Want to be a superstar DJ? Join the queue.
In many ways, there has never been a bigger or better time for dance music. America has dived head first into its self-styled 'EDM revolution', with huge stadium events bursting with neon-clad ravers. It bears a faint echo of 1990s UK dance culture, except with multi-million dollar budgets and dazzling light shows. Then there are YouTube channel networks such as UKF Dubstep that boast over a billion plays, topping the charts in overall channel rankings in some countries — embodying a new incarnation of MTV-like hysteria and the mass market appeal it spawned in the '80s.
There are parallels between the performance of huge guitar-driven bands of the past and the current crop of dance music acts. For example, while huge bands such as the Beatles, Pink Floyd or U2 dominated, the vast majority of smaller bands were condemned to the pub circuit. Exactly the same thing is happening to dance music, with top-name DJ/producers charging as much as half a million dollars for a show, their 'live' performances now often consisting of not much more than a laptop with some elaborate flashing lights and a bit of playing with a filter while playing back a pre-made set. Dance music is now a serious business, but due to its inherent technical accessibility, it seems everyone wants to be a superstar DJ.
Making dance music on a computer is nothing new, but, in the last five years or so, there has been enough of a leap forward in technology that virtually any new computer is now powerful enough to hash together something resembling a house or dubstep track. Before, you would need relatively specialist equipment to produce music, but this just isn't the case any more. Most people now also have lightning fast Internet connections, and pirated music software and sample packs are only a click away. This has opened the floodgates to quite literally millions of hopeful Deadmau5es, all of whom believe (quite rightly, in theory) that with enough perseverance it's possible to be a successful producer and DJ. However, what quite obviously is not going to be possible is for everyone to succeed — basic market conditions of supply and demand will not provide for the hordes of hopefuls to sustain dependable careers — and, as with the pop music and major-label scene, we end up with a case of an increasingly widening gap between the wildly successful and those who fail. The effect of all this now is an unprecedented level of noise (often quite literally), clogging up Soundcloud profiles and record-label demo inboxes worldwide. Where record labels in the past may have acted as a filter for quality control, it's now so cheap to set up a label (or even to self publish) that this no longer has much effect. In the clamour for success, many other miniature gold rushes have reared their heads, such as ready-made sample packs emulating the sounds of successful and prominent artists, and 'construction kits' enabling people with little music ability to be able to contribute to the pile of questionable music clogging up social media posts and email inboxes. With more and more artists sounding like the sum of a sub-genre, rather than existing for the primary purpose of self-expression, it's arguably becoming an egocentric scene where fame and profile matters more than musical originality.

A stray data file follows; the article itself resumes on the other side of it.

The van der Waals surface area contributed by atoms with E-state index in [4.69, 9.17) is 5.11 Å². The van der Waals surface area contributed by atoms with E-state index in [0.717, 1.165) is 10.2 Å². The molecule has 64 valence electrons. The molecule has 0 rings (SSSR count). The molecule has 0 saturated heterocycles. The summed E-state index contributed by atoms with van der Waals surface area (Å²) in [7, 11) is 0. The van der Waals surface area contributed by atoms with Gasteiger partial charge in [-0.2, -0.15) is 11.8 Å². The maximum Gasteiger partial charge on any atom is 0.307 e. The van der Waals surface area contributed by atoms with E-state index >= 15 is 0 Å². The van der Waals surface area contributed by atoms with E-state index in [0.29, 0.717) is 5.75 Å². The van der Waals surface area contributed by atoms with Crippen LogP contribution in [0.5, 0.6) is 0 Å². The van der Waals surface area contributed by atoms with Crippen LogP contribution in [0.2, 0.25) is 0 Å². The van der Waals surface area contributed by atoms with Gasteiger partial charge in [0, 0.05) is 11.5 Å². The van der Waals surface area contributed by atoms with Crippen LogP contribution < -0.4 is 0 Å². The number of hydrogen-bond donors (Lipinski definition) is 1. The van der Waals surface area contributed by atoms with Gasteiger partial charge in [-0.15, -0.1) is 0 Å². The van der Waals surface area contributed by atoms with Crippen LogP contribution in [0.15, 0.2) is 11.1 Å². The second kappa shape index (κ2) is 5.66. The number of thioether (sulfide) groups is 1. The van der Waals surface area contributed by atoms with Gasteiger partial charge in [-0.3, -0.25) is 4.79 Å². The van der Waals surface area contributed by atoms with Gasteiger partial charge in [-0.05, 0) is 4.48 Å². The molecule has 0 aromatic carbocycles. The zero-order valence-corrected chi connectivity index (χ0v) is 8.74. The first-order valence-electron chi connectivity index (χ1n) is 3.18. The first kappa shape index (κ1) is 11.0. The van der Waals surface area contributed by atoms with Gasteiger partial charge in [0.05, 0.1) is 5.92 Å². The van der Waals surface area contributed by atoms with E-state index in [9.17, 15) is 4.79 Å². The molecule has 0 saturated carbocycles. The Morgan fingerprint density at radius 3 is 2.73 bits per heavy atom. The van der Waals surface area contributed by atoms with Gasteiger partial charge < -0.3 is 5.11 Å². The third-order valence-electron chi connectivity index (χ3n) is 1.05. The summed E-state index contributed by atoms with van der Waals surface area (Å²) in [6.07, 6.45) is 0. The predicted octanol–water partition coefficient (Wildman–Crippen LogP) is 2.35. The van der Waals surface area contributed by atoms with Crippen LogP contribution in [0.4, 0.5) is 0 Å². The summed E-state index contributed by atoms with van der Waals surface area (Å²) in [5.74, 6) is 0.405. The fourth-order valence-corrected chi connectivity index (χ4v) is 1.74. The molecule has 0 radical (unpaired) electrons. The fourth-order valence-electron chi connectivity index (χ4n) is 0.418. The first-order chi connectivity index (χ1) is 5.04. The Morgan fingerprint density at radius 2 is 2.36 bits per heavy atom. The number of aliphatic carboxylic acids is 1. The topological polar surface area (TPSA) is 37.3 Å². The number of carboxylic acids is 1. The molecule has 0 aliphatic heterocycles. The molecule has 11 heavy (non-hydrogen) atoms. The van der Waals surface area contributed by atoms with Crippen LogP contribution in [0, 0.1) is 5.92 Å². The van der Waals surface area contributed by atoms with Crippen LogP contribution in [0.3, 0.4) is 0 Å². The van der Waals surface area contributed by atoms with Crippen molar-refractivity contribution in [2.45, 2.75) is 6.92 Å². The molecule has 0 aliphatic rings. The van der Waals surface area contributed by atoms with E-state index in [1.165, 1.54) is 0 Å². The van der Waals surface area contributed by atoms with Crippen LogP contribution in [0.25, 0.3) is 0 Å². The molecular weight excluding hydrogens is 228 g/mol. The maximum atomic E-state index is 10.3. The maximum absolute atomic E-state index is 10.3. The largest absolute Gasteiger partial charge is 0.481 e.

Of course, this isn't the first time we've seen a genre of music become over-hyped, or commercialised for the primary focus of monetary exploitation, but what makes it different is the unprecedented level of ease and speed with which a track can be regurgitated. As there's very little money required to produce dance music tracks, there is inherently very little of the conviction or long-term commitment required in order to create some kind of end product. Whereas in previous years you might have had to save up for a certain guitar amp, pooled your money for studio time and paid an engineer by the hour, there is now nothing to be lost.
Of course, the widespread availability of music production tools is a wonderful thing, and one could easily argue that this dramatic explosion in content generation will separate the wheat from the chaff. However, as any emerging artist will likely find, trying to be heard through the wall of noise is becoming an increasingly arduous task.
Rob Talbott works as a DJ and producer under various aliases including Dodge & Fuski and Mediks. He also co-runs Bristol-based independent label Disciple Recordings.